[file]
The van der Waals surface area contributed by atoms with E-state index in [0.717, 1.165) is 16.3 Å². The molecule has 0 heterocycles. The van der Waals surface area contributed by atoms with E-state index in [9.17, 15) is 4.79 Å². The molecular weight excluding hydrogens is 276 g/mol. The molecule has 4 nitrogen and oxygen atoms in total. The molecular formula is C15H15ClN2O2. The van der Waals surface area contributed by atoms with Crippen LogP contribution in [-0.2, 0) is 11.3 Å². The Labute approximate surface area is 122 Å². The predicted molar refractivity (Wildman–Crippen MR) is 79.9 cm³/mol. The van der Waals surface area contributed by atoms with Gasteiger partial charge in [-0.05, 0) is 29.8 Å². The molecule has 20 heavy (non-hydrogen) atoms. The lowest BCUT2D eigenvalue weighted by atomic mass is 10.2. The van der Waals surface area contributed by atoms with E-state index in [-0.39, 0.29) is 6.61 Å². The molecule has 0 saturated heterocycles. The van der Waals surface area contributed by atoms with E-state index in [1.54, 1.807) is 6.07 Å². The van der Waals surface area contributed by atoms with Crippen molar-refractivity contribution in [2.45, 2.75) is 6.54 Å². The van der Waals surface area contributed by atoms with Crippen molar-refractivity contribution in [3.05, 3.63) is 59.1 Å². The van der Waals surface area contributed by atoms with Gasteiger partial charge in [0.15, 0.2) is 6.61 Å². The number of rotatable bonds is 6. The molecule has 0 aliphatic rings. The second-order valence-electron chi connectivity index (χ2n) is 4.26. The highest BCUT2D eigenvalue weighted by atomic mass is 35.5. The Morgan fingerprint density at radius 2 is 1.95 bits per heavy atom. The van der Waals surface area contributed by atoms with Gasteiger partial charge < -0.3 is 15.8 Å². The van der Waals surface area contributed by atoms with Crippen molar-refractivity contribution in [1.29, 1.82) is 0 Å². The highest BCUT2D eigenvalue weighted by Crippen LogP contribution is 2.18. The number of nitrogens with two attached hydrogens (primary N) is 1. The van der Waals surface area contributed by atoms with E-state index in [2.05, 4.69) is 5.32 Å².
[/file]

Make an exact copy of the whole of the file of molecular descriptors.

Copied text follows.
The van der Waals surface area contributed by atoms with E-state index in [0.717, 1.165) is 16.3 Å². The molecule has 0 heterocycles. The van der Waals surface area contributed by atoms with E-state index in [9.17, 15) is 4.79 Å². The molecular weight excluding hydrogens is 276 g/mol. The molecule has 4 nitrogen and oxygen atoms in total. The molecular formula is C15H15ClN2O2. The van der Waals surface area contributed by atoms with Crippen LogP contribution in [-0.2, 0) is 11.3 Å². The Labute approximate surface area is 122 Å². The predicted molar refractivity (Wildman–Crippen MR) is 79.9 cm³/mol. The van der Waals surface area contributed by atoms with Gasteiger partial charge in [-0.05, 0) is 29.8 Å². The molecule has 20 heavy (non-hydrogen) atoms. The lowest BCUT2D eigenvalue weighted by atomic mass is 10.2. The van der Waals surface area contributed by atoms with E-state index in [-0.39, 0.29) is 6.61 Å². The molecule has 0 saturated heterocycles. The van der Waals surface area contributed by atoms with E-state index in [1.54, 1.807) is 6.07 Å². The van der Waals surface area contributed by atoms with Crippen molar-refractivity contribution in [2.45, 2.75) is 6.54 Å². The van der Waals surface area contributed by atoms with Crippen molar-refractivity contribution in [3.05, 3.63) is 59.1 Å². The van der Waals surface area contributed by atoms with Gasteiger partial charge in [0.15, 0.2) is 6.61 Å². The number of rotatable bonds is 6. The molecule has 0 aliphatic rings. The second-order valence-electron chi connectivity index (χ2n) is 4.26. The highest BCUT2D eigenvalue weighted by atomic mass is 35.5. The Morgan fingerprint density at radius 2 is 1.95 bits per heavy atom. The van der Waals surface area contributed by atoms with Gasteiger partial charge < -0.3 is 15.8 Å². The van der Waals surface area contributed by atoms with Crippen molar-refractivity contribution in [1.29, 1.82) is 0 Å². The highest BCUT2D eigenvalue weighted by Crippen LogP contribution is 2.18. The number of nitrogens with two attached hydrogens (primary N) is 1. The van der Waals surface area contributed by atoms with E-state index in [2.05, 4.69) is 5.32 Å².